Flash fiction – Grace’s bag of shells – Anna Spargo-Ryan

Flash fiction – Grace’s bag of shells

Flash fiction – Grace’s bag of shells

(From this writing prompt)

After school mum took us to the train station and we sat on the bench to wait. The backs of my legs were burning on the metal because my shorts didn’t cover them anymore, but I was pretty tough so I just read my book. Grace cried because she didn’t want to hold her backpack, but mum wouldn’t hold it either, so I held it for a minute. It was heavy. I guessed Grace had taken her shell collection again, because she liked to show it to Amanda. They sat on the back steps and looked them all up in a big book: this is a scallop shell, this is a periwinkle, these are pippies. Grace loved the shell book.

The train came and it was packed with people wearing suits and high heels, and there was nowhere for mum to sit down so she stared at a man with a briefcase until he stood up. She groaned when she sat down, like a cow, and her huge stomach bounced and it was pink and shiny like Amanda’s Christmas ham. Mum said the baby was the size of a bag of rice, which didn’t seem that big. She asked Grace to come and sit next to her, but Grace was talking to a lady with a fur coat. “I’ve got six pink shells and two blue shells and a big one with stripes on it.” She was always talking to people about her shells.

We got off at Seaford station and I held Grace’s hand when we crossed the road. It was a hot day and there were people walking the other way with beach towels and umbrellas and beer. We went around the corner and past the shops, and Grace waved to Mr Lee in the fish and chip shop and mum slapped her on the hand so she cried again. Sometimes Mr Lee gave her the scallop shells from his window when they had got old and yellow, and Amanda helped her clean them up.

It was a long walk to dad’s house from the station. Grace said, “Why couldn’t he pick us up?” and mum sat on the side of the road with her face all red and shiny. “Because he’s a dickhead.” but I knew it was because he had to work because I had passed on the message anyway. My back was sweaty under my backpack and my hand was sore where I was carrying Grace’s backpack with the shells in it. “Couldn’t you just take half the shells?” I said. “No. I need all the shells.” So I held Grace’s hand and carried the bag of shells up the hill, and when we got there we turned around and mum was still on the side of the road and she was shouting into her phone. When she saw us she waved and yelled “I’ll pick you up from school tomorrow!” so we kept walking.

It was so hot that the power lines were buzzing above our heads and the cicadas were whistling even though it was only four o’clock. Grace said she was tired and she sat down under a tree with her hand on her back and groaning, like mum. I said “Come on Grace. Amanda will be worried about us.” and she said “Just a minute.” and then “Tell me a story.” so I told her about the time dad had taken me to Wet ‘n’ Wild when I was six. She said she was thirsty. I said “Dad always has Coke in the fridge.” which was true, except sometimes it was Solo and other times it was just Tonic Water.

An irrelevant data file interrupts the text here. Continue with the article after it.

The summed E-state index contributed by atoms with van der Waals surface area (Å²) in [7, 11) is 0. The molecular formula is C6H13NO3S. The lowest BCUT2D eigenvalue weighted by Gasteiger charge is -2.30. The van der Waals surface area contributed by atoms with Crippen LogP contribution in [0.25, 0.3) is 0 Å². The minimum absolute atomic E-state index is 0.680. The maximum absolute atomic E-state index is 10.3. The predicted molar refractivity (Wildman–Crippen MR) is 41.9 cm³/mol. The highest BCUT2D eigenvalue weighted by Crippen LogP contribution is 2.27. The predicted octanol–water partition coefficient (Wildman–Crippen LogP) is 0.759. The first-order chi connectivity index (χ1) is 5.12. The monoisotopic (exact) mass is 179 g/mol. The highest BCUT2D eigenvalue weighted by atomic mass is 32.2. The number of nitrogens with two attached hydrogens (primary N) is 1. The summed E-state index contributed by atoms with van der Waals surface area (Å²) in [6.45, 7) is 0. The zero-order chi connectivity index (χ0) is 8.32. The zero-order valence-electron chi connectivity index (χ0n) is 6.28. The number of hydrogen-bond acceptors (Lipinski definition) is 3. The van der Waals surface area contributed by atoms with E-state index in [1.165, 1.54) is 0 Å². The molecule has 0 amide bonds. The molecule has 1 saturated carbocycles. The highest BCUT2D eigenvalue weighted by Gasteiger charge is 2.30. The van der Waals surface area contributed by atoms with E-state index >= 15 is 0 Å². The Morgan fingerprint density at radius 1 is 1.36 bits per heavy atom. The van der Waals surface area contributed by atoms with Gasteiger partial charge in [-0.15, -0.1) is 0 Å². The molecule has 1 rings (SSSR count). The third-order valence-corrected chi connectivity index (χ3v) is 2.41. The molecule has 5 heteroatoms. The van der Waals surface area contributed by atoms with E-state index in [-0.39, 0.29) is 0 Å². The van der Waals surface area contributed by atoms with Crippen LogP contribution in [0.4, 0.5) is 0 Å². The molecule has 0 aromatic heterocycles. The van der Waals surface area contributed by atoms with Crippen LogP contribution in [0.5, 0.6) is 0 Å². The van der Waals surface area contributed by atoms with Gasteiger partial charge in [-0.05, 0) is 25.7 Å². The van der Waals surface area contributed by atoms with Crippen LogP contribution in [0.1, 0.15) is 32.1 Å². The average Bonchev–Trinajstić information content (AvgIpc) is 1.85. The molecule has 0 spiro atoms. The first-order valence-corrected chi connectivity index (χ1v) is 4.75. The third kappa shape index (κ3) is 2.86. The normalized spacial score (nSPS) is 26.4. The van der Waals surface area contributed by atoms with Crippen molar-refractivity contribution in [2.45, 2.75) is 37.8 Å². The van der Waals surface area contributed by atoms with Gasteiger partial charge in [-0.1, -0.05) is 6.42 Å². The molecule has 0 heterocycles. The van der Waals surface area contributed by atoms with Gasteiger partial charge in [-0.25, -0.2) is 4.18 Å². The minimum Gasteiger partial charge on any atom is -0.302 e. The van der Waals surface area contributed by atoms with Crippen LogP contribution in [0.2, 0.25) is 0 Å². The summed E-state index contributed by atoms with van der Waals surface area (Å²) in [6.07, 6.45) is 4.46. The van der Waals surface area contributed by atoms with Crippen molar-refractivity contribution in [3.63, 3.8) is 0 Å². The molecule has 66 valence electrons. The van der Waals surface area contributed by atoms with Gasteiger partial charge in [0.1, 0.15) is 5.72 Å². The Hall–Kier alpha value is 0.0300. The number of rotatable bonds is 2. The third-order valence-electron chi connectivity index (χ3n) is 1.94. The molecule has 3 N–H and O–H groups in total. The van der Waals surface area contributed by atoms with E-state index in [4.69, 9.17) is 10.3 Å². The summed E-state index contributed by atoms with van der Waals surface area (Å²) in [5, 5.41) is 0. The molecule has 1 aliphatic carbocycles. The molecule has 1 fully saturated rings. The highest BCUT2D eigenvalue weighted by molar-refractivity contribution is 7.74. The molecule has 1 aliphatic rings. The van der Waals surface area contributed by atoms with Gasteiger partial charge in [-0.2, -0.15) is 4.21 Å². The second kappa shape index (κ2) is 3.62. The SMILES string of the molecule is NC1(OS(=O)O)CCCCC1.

Some people still had their decorations out. Dad had a blow-up Santa that was meant to look like he had fallen into the chimney, only dad didn’t have a chimney so he made out like Santa had his head stuck in the grass instead. Amanda had put up the flashing lights around the verandah. She did that every year on account of dad’s bad back.

Amanda told us dad would be back from work for dinner. She said there was a tree down on the power lines and he had to get it off because no one else was qualified. Grace took out her shells. Amanda said “Have you got any homework?” and I only had maths so it took five minutes. When I was finished I watched Deal or No Deal on the upstairs TV.

Dad got us a pizza. He forgot Grace was a vegetarian, which kind of made sense because sometimes Grace forgot she was a vegetarian, but she went and sulked in her room anyway. Amanda had to bribe her to come out with a Maccas ice-cream. I said, “But they have pig fat in them,” and dad said, “Good one, idiot!” but Grace ate it anyway. After dinner she got out her school bag and gave Amanda the card she’d made her for Valentine’s Day. On the front it had a big red heart, and inside it said “I LOVE YOU”, except that Grace was six so it looked more like “I LIW3 VOV”. I hadn’t made Amanda anything, so I felt bad until she told me I was handsome enough to have other valentines.

When the sun had gone down a bit and it wasn’t so hot, we went to the beach. I just had shorts and thongs on so I went in the water and let it get into my jocks. It was very cold. Dad said you needed four days in a row of really hot weather before the sea water would heat up. Amanda said, “It’s a bay, not the sea,” and dad kissed her and they laughed at the same time like it was a song they both knew.

In the morning I heard dad’s ute go down the driveway and it was still dark outside. Amanda walked us to the train station and she let me borrow her cardigan so I wouldn’t burn my legs on the bench. When the train came, I reminded Grace not to leave her shells behind, but she whispered right in my ear, “I left them behind on purpose.” and the train was packed so we stood together right near the door.

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